People & Culture

Mt. Saskatchewan 2012 Part II: Weather rules

  • Jul 15, 2012
  • 710 words
  • 3 minutes
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People often remark that it’s ironic the only mountain left unsummitted in the Yukon’s Centennial Range is Mount Saskatchewan.

But that’s why Jeff Dmytrowich, Wren Rabut, Sam Unger and I — all of us from the flat lands of Saskatoon — were set on being the first to reach it.

We’re not the first to try. Since 1967, three teams have attempted to summit Mount Saskatchewan, which is around 2,500 metres shy of Canada’s highest peak. So with a nod to our predecessors, we decided to start our climb on a glacier around 6,000 feet (around 1,800 metres) high — the same starting altitude as the first team’s attempt in ‘67.

Once we were on the ground, what had appeared from the helicopter as mere wrinkles in the glacier became crevasses up to six feet (two metres) wide and 80 feet (24 metres) deep. How do you tiptoe around that kind of danger when you’re wearing snowshoes and carrying 75 pounds (34 kilograms) on your back? It’s physically and emotionally exhausting.

Nevertheless, we made good progress on our first day, reaching 7,500 feet (2,300 metres). On our second day, we had to choose between climbing the avalanche slope or facing the jungle of hazards that was the icefall. We ended up climbing only 500 feet (150 metres) up the icefall that day, and decided to take the avalanche slope from then on. We had to climb at night, since avalanche danger is lowest when the temperature drops. During the day, the snow heats up and starts shifting, and avalanches start at around 2 p.m.

We started climbing at 11 p.m. and made it up another thousand feet (300 metres) by 1:30 a.m., all the while enveloped in a soupy grey fog. I couldn’t even see everyone tied to the rope. I dropped some gear while I probed the glacier — I thought we were in the middle of the upper bowl, but there was no way I could be sure. We flagged our cache and returned to our temporary camp at the base of the icefall, rested for a couple of hours while the fog lifted and then trudged the rest of the gear up the slope back to 8,500 feet (2,590 metres). It turned out we’d found the perfect drop spot and designated it our high camp. This was where we’d begin our first summit strike.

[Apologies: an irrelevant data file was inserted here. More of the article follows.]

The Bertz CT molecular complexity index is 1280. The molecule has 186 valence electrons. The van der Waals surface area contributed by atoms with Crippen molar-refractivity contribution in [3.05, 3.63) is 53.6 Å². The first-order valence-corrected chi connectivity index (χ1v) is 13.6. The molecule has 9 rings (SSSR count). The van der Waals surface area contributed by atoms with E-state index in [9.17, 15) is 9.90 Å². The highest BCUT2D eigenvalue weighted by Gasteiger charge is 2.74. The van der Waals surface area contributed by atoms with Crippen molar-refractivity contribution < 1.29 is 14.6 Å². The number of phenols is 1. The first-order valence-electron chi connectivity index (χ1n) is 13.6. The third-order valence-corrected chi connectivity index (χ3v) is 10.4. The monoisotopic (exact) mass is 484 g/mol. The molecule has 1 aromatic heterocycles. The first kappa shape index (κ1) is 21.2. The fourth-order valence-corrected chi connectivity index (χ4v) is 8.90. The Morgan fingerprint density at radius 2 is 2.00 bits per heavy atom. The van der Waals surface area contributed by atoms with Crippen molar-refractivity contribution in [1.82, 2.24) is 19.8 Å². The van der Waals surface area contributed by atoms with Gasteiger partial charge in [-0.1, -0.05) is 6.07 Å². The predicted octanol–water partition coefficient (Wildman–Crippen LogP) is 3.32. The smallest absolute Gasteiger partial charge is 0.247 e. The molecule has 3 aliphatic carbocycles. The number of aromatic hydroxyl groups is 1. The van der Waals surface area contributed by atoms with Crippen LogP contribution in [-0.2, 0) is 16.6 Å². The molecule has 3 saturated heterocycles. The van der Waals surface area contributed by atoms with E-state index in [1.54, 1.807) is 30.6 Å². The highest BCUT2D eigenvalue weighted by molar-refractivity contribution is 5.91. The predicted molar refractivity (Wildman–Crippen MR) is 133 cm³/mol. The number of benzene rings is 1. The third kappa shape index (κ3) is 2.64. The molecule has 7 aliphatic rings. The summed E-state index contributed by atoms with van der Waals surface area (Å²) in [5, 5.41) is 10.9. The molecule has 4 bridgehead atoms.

We set out at 2 a.m. the next night. We established an anchor at 10,500 feet (3,200 metres) after plowing through the snow, which was less firm than we would’ve liked, and navigating our way around crevasses. I ended up getting pulled out three times.

The weather threatened to turn so we decided to head back for high camp and try again after getting some rest. We reached our anchor quickly the next night and began a series of attempts on various pitches working up the mountain. But the rock only got worse, and the snow was so sugary you could barely step in it.

We went one direction and couldn’t establish any additional anchors. We went another way, got up a little higher; we tried another way and again got a little higher. We got to the point where we’d exhausted every line, and we needed to think about getting back down to high camp for food and rest.

We rappelled down to our original anchor and then climbed down to the base of the col at 9,700 feet (3,000 metres). At that point, it was 1 p.m., and we knew our time was running out — the avalanches would start soon. I started walking down the slope when a slab of snow beneath my feet went WHOOMP. The others quickly pulled me back up, and we changed our game plan. We decided to dig a snow trench and wait for slope to firm up. We had some food and tea, exchanged high fives all around and relished our break.

About an hour into our wait it started to snow. At this point we were six days into our climb, and little did we know that the snow wouldn’t let up anytime soon.

This post is part of a series. To read other posts by this author, click here.

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